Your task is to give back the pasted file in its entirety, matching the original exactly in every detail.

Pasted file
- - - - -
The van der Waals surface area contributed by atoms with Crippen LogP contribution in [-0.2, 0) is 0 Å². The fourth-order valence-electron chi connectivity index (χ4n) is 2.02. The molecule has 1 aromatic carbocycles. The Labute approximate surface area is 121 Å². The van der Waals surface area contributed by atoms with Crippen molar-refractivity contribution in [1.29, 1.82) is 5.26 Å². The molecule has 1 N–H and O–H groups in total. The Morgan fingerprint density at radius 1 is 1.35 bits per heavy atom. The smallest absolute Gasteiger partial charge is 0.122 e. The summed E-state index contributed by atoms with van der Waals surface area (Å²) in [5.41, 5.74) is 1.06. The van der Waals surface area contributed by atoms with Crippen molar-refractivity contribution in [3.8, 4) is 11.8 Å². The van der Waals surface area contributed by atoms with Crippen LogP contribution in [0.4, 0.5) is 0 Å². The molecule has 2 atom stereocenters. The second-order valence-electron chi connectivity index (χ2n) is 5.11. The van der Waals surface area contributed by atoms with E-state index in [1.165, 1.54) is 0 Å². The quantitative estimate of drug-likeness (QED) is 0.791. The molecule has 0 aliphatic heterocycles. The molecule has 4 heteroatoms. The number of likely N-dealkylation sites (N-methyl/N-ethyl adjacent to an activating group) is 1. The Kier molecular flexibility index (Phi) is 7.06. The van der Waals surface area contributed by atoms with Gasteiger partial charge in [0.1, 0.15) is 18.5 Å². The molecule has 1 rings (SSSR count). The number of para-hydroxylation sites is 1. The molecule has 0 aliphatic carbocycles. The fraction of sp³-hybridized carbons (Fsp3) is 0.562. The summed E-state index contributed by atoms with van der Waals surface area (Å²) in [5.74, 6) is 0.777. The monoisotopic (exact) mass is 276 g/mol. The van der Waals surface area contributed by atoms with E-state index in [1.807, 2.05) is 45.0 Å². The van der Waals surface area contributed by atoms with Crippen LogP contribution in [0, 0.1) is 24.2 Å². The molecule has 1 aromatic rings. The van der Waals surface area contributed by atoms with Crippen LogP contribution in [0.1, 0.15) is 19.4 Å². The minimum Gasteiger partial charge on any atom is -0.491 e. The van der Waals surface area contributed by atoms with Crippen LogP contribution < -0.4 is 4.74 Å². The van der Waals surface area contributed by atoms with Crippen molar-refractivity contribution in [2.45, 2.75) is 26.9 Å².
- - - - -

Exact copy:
The van der Waals surface area contributed by atoms with Crippen LogP contribution in [-0.2, 0) is 0 Å². The fourth-order valence-electron chi connectivity index (χ4n) is 2.02. The molecule has 1 aromatic carbocycles. The Labute approximate surface area is 121 Å². The van der Waals surface area contributed by atoms with Crippen molar-refractivity contribution in [1.29, 1.82) is 5.26 Å². The molecule has 1 N–H and O–H groups in total. The Morgan fingerprint density at radius 1 is 1.35 bits per heavy atom. The smallest absolute Gasteiger partial charge is 0.122 e. The summed E-state index contributed by atoms with van der Waals surface area (Å²) in [5.41, 5.74) is 1.06. The van der Waals surface area contributed by atoms with Crippen molar-refractivity contribution in [3.8, 4) is 11.8 Å². The van der Waals surface area contributed by atoms with Crippen LogP contribution in [0.4, 0.5) is 0 Å². The molecule has 2 atom stereocenters. The second-order valence-electron chi connectivity index (χ2n) is 5.11. The van der Waals surface area contributed by atoms with E-state index in [1.165, 1.54) is 0 Å². The quantitative estimate of drug-likeness (QED) is 0.791. The molecule has 0 aliphatic heterocycles. The molecule has 4 heteroatoms. The number of likely N-dealkylation sites (N-methyl/N-ethyl adjacent to an activating group) is 1. The Kier molecular flexibility index (Phi) is 7.06. The van der Waals surface area contributed by atoms with Gasteiger partial charge in [0.1, 0.15) is 18.5 Å². The molecule has 1 rings (SSSR count). The number of para-hydroxylation sites is 1. The molecule has 0 aliphatic carbocycles. The fraction of sp³-hybridized carbons (Fsp3) is 0.562. The summed E-state index contributed by atoms with van der Waals surface area (Å²) in [5.74, 6) is 0.777. The monoisotopic (exact) mass is 276 g/mol. The van der Waals surface area contributed by atoms with E-state index in [1.807, 2.05) is 45.0 Å². The van der Waals surface area contributed by atoms with Crippen LogP contribution in [0, 0.1) is 24.2 Å². The molecule has 1 aromatic rings. The van der Waals surface area contributed by atoms with Crippen LogP contribution in [0.1, 0.15) is 19.4 Å². The minimum Gasteiger partial charge on any atom is -0.491 e. The van der Waals surface area contributed by atoms with Crippen LogP contribution < -0.4 is 4.74 Å². The van der Waals surface area contributed by atoms with Crippen molar-refractivity contribution in [2.45, 2.75) is 26.9 Å².